The strong emotional reaction generated by the separation of parents and children in the service of immigration control points to the value placed in this country on family and on the parent-child relationship. There are few issues that can provoke the outcries and mass protests that have taken place in response to the policies that have been put in place at the borders.
What is telling about this expression of feeling is the contradiction that exists between the desired sanctity to be accorded family relationships in enforcing immigration and the limitations in family support that exist in our own society. Although the sight of children being forcibly separated from their parents is emotionally compelling, the reality is that for many parents here maintaining an intact family is a struggle.
The struggle that exists for many is not only economic in nature. The fact is that the transition from the old model of father at work and mother caring for home and children to the present-day reality of two working parents has not occurred in meaningful ways. The problem of child care has not been resolved on a national level, leaving solutions to be found on an individual basis and raising questions about the care and appropriate supervision needed both by children for their physical well-being and parents for their emotional well-being.
The fragility of supports for family life reverberates for both parents but mothers confront not only present-day reality but the historical, cultural contradiction about both the importance of motherhood and the criticism of actual mothers. The paradox of idealized motherhood and devalued mothers has long existed. From child development experts and earlier feminists, to present day media gurus, women have been told both that being a mother is not as valuable as other pursuits, and that motherhood is so valuable that they are likely to mess it up.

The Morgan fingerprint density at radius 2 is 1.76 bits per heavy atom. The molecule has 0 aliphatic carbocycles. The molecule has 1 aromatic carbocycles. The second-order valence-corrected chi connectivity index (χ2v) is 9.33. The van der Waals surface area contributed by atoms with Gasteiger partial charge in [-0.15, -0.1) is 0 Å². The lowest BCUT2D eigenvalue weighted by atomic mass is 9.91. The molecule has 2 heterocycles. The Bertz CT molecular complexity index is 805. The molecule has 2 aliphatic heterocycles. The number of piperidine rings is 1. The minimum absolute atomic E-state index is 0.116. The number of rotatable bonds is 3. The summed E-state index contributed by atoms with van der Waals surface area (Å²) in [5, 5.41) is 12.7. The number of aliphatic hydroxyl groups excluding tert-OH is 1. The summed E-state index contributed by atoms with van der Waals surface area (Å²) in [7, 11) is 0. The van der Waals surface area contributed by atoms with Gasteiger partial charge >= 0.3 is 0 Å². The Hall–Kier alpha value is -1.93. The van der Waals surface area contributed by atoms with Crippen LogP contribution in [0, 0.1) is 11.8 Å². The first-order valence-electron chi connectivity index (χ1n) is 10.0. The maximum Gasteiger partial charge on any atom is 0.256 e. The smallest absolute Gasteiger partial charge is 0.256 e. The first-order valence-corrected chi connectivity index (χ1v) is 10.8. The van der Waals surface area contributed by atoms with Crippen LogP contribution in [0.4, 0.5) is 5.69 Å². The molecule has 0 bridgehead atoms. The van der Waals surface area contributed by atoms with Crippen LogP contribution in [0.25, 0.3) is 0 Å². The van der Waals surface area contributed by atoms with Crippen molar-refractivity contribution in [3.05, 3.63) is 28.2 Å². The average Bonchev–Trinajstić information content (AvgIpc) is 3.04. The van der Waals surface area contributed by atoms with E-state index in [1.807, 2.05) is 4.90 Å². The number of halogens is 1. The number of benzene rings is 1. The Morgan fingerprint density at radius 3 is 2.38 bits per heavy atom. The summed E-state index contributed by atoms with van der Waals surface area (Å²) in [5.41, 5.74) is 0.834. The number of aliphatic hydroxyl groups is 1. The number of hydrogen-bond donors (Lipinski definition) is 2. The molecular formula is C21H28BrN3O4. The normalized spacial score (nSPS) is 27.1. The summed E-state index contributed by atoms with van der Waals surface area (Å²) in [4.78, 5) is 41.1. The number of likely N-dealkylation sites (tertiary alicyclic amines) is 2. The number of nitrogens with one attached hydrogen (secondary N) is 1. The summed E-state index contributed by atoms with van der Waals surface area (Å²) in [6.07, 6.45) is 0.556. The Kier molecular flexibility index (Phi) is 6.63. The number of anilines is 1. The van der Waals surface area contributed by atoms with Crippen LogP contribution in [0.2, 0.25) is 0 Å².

What is actually idealized by all of us, is unconditional mother love – either because we have experienced it, or wish we had, or because we think we would be so much better off if we had. We live in a hurried, pressured, technological world in which intimacy is hard to find. We make unrealistic demands that are often unmet for emotional gratification in relationships. The child in us still thinks mother can and should provide it. As mothers we continue to believe it, demand it of ourselves, and judge ourselves by it – while in reality we have neither the power nor the wish to be the sole gratifier of needs. It is these feelings that leave mothers vulnerable to the criticism and prescriptions of others.
In today’s world, working mothers in particular feel the anxiety and guilt about not being home to care for their children while stay-at-home moms often bring a professional zeal to the job of being the “perfect” mother raising the “perfect” child. Working moms worry that their children may be deprived in significant ways and therefore they go to unrealistic lengths to compensate. Both responses interfere with successful interactions with children.
This is not to equate the inhumane separation of parents and children that has taken place with the conflicts and pressures experienced by parents living in our society. Rather it is to take note of the idealization of parent-child relationships underlying much of the current emotional response. These strong feelings have not been brought to bear to effect much needed change in support of contemporary family life.
It is, in fact, the idealization of motherhood in particular that has been used to prevent the supports needed by dual working parents. The message is – mothers are essential in caring for their children.